<Google translation from Danish>
9 overall principles of usability can help ensure that users can complete their errands on websites in an effortless and satisfactory manner. The 9 principles are:
- Usage signaling
As simple as possible. Not overwhelming. No superfluous action steps.
Only what is needed
Redundant elements make a user interface unnecessarily cumbersome to overlook and increase the risk of errors. Items that do not support a mission or purpose should therefore be eliminated (not just hidden).
Limited number of options
Many choices mean that it takes longer to choose between them ( Hick’s law ), and sometimes it completely prevents users from making a choice ( Paradox of choice ).
Interaction with unnecessary action steps increases time consumption and the risk of errors.
Good default settings ( defaults ) simplify interaction.
Uniform and recognizable presentation and interaction. Corresponds to users’ expectations.
The user interface and system responses must be consistent with users’ expectations. Users have a mental model of how a website works, even before they get into it. Mental models are shaped i.a. of users’ experiences with other websites.
Uniform elements and features should be presented and work in a consistent manner on the same website.
The user interface should be designed in accordance with conventions. It makes it easier to learn how to use a website for new users.
Consistency over time
Drastic redesign makes use difficult for returning users, while ongoing minor changes better ensure consistency over time.
Visible elements, not hidden. Designed and positioned so that they are easy to spot.
Graphical user interfaces ( GUI ) are based on visibility. If items are hidden, users should either look for them or remember their location. It is easier to recognize elements than to remember them.
The location of items can make them difficult to spot. This may be because an element is located on the periphery of users ‘field of view – or another element that acts as an equally good bid attracts users’ attention. Although items are not hidden, they can be difficult to detect.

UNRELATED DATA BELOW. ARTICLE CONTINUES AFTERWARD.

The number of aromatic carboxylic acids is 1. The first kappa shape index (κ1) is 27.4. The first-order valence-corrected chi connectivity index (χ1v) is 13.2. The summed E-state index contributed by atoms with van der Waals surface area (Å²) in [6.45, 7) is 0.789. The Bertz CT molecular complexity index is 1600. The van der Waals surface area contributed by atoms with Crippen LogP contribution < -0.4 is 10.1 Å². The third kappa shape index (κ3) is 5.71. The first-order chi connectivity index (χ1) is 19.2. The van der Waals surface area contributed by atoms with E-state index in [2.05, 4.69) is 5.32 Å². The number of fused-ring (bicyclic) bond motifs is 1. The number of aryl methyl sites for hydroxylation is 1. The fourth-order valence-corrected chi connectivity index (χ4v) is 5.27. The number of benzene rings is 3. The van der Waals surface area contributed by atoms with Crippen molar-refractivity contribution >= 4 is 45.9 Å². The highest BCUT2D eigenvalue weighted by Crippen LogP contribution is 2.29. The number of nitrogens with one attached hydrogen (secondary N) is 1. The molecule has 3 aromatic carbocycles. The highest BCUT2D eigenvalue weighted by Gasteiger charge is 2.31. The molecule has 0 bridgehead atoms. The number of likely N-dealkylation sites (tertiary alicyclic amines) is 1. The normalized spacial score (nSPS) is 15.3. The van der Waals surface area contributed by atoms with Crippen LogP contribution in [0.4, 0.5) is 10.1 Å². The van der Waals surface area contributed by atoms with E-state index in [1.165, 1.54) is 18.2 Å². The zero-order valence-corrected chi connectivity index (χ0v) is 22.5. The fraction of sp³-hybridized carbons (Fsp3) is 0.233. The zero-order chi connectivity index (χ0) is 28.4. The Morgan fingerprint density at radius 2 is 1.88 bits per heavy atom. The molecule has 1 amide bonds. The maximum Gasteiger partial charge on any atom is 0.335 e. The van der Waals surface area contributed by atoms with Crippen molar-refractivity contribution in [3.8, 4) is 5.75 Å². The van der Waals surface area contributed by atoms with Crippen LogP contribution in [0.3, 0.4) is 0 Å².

Size, clarity and highlighting affect whether users notice an item.
Large images, boxes, horizontal lines and white air can give users an experience of having reached the bottom of a web page ( illusion of completeness ) and thus stop them from scrolling on to elements further down the page.
Division, categorization and grouping according to users’ needs and logic. Natural order.
The feeling of overwhelm can be minimized by splitting when simplicity cannot be achieved by removing elements.
Lack of categorization, as well as a categorization that seems illogical, complicates navigation.
Items that belong together should be grouped.
Logical ordering of items in an overview makes it faster for users to find what they are looking for.
Taxonomies, keywords, and other forms of meta-data can help users locate large amounts of information when searching.
Understandable, accurate and unambiguous communication. Clearly several elements. Clear context.
Text, links, labels and menu items create confusion if they are incomprehensible, inaccurate, ambiguous or too general.
The difference between several similar elements can be difficult for users to understand, even if words and descriptions in isolation are clear. Comparison and selection presuppose that the difference in elements is clearly described.
Incomplete or missing information – including missing help texts and missing feedback – gives ambiguity.